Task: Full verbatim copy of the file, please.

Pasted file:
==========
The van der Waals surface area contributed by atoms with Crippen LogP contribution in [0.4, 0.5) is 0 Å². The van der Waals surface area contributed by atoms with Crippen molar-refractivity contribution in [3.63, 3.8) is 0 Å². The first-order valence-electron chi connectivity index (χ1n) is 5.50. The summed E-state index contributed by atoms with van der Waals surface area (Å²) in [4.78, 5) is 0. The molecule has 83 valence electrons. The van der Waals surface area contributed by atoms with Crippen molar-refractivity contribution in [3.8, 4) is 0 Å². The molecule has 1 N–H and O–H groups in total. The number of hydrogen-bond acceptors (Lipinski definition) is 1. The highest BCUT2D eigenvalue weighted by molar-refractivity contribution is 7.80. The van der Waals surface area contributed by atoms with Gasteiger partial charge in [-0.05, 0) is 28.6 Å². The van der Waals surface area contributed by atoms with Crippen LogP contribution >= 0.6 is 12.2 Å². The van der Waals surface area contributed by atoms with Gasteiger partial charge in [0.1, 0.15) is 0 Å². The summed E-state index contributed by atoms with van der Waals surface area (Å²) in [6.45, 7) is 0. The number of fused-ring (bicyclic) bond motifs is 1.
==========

The van der Waals surface area contributed by atoms with Crippen LogP contribution in [0.4, 0.5) is 0 Å². The van der Waals surface area contributed by atoms with Crippen molar-refractivity contribution in [3.63, 3.8) is 0 Å². The first-order valence-electron chi connectivity index (χ1n) is 5.50. The summed E-state index contributed by atoms with van der Waals surface area (Å²) in [4.78, 5) is 0. The molecule has 83 valence electrons. The van der Waals surface area contributed by atoms with Crippen molar-refractivity contribution in [3.8, 4) is 0 Å². The molecule has 1 N–H and O–H groups in total. The number of hydrogen-bond acceptors (Lipinski definition) is 1. The highest BCUT2D eigenvalue weighted by molar-refractivity contribution is 7.80. The van der Waals surface area contributed by atoms with Gasteiger partial charge in [-0.05, 0) is 28.6 Å². The van der Waals surface area contributed by atoms with Crippen LogP contribution >= 0.6 is 12.2 Å². The van der Waals surface area contributed by atoms with Gasteiger partial charge in [0.1, 0.15) is 0 Å². The summed E-state index contributed by atoms with van der Waals surface area (Å²) in [6.45, 7) is 0. The number of fused-ring (bicyclic) bond motifs is 1.